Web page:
We often come to the realization that sometimes our greatest strengths or supports can become our biggest setbacks. For example, someone who is a perfectionist can tap into that Type-A drive to execute a number of initiatives; but that unending search for betterment can also handicap progress.
Content creation is just as confusing. While marketers know that content creation, especially in the form of SEO-driven pieces, is perhaps their most effective marketing tactic today it can also prove especially frustrating. In fact, according to a recent study from Ascend2, which polled 270 B2B marketing professionals around the world, almost 60 percent identified content creation as their most effective strategy. But still, 54 percent reported that it is an extremely difficult tactic to execute well.
In other words, we as marketers understand that custom copy can be our biggest strategic play, but we are still wholly unprepared when it comes to conceptualizing a successful content strategy. So how can you stop thinking of content as our kryptonite and start viewing it as a powerful, profitable tool? What can you do to have your content work for you, rather than against? Let’s take a look:
- Strategize, strategize, strategize: Did we mention strategize? The reason content creation feels so daunting is because you are probably approaching it in a slap-dash manner. You are throwing lots of different techniques and tactics against the wall to see what sticks and most likely are coming up short in the number of website visitors, click through ratings and social conversations. To enable your content to work for you, you need to have a strategy. For instance, here at Content Boost, as a content strategy vendor we start at the very beginning with each and every one of our clients. We conduct a feasibility assessment of potential keywords for which to optimize for; we conduct competitive R&D to see how other players are faring in the content game in your space; and we create an action plan for what we want to achieve with your content. Identify short- and long-term content goals as well as an integrated strategy that is intrinsically linked to profitability.
- Secure your A–team: Chances are that if your existing content strategy is failing you it’s because you don’t have the right people at the helm steering your content ship. Don’t assume that because your marketing manager writes perfect website copy that he or she is equipped to craft just as compelling blog copy. After all, websites and blogging platforms are two completely different entities. Your content can become your most effective marketing tool if you have the right people leading your efforts. So begin the search—both internally and externally—to secure first-rate bloggers, social media strategists, SEO experts, designers and email marketers. And keep in mind that securing your A-team may require you to look toward a third party vendor. 66 percent of B2B and 63 percent of B2C marketers do outsource their writing to a third-party vendor.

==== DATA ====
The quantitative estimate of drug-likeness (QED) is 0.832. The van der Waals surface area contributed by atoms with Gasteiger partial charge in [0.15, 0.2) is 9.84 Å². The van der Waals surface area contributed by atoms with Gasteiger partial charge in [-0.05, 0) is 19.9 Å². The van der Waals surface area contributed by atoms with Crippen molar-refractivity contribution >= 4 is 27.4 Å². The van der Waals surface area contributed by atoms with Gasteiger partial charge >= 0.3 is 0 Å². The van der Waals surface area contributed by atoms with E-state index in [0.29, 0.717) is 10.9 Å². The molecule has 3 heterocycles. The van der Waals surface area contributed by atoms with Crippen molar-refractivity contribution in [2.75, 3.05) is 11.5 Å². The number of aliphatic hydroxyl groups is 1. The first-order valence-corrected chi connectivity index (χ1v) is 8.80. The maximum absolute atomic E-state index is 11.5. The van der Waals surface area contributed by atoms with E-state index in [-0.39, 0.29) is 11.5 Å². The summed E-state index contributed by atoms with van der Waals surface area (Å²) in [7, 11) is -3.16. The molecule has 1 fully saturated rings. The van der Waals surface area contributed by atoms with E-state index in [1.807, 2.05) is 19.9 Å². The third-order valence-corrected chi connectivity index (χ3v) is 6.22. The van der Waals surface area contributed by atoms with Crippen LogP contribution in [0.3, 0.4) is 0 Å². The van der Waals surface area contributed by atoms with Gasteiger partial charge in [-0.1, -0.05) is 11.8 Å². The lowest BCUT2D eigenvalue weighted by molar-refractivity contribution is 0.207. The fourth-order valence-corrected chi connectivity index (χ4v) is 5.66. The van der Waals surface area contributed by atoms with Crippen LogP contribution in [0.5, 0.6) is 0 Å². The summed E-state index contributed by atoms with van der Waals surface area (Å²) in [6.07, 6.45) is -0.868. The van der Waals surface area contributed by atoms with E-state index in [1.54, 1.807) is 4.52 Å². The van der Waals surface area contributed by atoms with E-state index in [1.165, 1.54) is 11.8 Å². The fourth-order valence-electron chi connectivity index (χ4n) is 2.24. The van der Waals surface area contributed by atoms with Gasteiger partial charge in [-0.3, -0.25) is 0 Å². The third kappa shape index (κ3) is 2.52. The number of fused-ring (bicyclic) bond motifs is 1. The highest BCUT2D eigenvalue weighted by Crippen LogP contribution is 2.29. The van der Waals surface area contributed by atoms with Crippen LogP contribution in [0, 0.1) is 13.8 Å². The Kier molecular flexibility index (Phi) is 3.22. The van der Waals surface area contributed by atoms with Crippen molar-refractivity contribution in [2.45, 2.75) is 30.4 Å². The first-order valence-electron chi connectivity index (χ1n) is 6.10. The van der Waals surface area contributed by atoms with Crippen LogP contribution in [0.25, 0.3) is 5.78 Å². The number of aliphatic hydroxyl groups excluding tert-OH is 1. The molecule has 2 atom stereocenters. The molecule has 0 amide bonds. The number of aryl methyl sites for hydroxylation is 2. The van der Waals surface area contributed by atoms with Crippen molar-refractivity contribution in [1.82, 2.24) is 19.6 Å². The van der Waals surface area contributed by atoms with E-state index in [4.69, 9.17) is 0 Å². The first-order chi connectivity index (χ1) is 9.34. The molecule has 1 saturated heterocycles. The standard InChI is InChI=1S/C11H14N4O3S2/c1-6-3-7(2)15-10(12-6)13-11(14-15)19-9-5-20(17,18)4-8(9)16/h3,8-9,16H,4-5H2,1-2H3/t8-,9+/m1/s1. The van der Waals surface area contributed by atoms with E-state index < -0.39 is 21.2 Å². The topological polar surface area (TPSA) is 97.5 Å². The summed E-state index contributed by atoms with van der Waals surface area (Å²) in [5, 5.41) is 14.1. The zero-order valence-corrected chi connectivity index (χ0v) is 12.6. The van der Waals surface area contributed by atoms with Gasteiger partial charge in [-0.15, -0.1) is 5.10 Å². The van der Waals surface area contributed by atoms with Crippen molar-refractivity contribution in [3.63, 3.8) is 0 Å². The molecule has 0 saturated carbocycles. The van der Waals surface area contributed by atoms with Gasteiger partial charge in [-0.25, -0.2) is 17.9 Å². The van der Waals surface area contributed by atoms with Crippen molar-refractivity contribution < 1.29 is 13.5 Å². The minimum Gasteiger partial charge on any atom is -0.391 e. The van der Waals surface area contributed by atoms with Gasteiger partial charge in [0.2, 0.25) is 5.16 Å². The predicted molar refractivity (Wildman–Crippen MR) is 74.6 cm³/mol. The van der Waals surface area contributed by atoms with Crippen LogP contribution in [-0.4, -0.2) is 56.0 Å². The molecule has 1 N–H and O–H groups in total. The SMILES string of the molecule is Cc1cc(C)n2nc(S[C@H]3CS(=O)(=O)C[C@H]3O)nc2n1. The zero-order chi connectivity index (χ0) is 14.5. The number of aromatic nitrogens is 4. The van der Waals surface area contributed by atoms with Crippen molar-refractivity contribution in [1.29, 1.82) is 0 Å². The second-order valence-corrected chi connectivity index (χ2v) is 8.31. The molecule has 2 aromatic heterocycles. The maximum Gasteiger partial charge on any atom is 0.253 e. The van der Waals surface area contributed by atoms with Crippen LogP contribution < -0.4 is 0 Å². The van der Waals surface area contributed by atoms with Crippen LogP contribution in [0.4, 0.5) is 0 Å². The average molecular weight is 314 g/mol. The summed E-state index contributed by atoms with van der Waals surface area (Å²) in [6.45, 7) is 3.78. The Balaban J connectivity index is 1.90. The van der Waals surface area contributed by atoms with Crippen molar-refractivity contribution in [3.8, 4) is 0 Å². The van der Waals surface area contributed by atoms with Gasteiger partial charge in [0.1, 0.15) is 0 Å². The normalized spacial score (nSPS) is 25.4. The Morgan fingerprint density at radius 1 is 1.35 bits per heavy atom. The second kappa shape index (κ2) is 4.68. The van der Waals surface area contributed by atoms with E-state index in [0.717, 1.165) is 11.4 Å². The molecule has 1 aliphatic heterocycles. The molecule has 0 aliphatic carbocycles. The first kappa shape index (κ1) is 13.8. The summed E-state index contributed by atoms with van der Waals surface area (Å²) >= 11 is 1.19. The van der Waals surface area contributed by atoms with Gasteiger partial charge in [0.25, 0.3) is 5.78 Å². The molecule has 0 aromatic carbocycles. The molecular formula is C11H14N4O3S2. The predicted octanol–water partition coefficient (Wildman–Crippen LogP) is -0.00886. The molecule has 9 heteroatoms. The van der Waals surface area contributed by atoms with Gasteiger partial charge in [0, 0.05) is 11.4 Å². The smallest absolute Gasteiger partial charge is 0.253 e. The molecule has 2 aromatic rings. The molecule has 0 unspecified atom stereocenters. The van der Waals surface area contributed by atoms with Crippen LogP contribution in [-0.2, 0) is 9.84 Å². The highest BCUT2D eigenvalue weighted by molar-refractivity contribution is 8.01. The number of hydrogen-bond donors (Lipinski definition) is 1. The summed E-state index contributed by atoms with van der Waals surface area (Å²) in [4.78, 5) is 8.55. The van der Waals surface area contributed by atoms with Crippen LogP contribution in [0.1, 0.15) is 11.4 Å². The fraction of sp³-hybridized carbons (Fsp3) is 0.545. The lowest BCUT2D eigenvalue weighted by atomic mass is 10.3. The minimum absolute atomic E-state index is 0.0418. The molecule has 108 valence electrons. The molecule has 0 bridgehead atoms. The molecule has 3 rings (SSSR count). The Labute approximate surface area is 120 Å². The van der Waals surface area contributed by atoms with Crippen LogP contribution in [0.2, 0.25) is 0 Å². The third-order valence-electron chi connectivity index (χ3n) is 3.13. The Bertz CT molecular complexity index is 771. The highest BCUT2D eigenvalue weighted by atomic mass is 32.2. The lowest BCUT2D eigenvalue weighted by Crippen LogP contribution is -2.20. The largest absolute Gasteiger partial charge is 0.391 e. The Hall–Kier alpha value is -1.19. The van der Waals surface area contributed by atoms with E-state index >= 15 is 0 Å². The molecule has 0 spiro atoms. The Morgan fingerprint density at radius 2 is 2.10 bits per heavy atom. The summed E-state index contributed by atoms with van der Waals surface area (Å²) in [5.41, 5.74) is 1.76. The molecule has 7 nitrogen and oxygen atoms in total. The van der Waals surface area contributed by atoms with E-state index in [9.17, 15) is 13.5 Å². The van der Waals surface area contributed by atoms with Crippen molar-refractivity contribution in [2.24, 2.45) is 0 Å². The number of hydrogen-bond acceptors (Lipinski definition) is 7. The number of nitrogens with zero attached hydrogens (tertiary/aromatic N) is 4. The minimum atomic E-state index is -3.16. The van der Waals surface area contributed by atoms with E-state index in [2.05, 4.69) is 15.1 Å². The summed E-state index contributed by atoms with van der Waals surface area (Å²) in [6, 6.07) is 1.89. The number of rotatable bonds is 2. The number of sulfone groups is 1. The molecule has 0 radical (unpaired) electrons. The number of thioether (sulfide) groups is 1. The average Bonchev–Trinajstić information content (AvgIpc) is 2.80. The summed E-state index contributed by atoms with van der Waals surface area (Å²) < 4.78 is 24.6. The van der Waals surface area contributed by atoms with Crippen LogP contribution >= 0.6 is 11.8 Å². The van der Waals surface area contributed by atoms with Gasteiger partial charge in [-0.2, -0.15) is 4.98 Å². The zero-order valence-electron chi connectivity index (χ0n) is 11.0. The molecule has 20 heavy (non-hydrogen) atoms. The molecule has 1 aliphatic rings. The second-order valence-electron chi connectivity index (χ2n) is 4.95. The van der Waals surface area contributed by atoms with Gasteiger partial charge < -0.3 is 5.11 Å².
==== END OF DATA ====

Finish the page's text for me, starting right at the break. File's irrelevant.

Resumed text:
- Get Creative: Content stops feeling like an intimidating beast when you an embrace an innovative mindset. Be willing to push the envelope; be willing to—dare we say it—fail. The only way to really enjoy success is to push creativity to the forefront and sidestep fear. So get creative. Take a stab at white paper and case study creation. Launch a webinar series. Cue up your subject matter experts for recurring podcasts. At Content Boost, for example, we constantly encourage our clients to think outside of the box. Maybe that means covering a controversial topic. Or perhaps it means playing around with tone in blogging and being willing to be snarky, humorous, whatever it may be.
Content creation doesn’t have to be the thing keeping you up late at night with worry. With the right mindset, strategy and team your content is a few clicks away from driving leads, retention and profit to your business.
Still struggling with how to get started? Then reach out to us; we are happy to begin the conversation with you about how to make content your friend, not foe.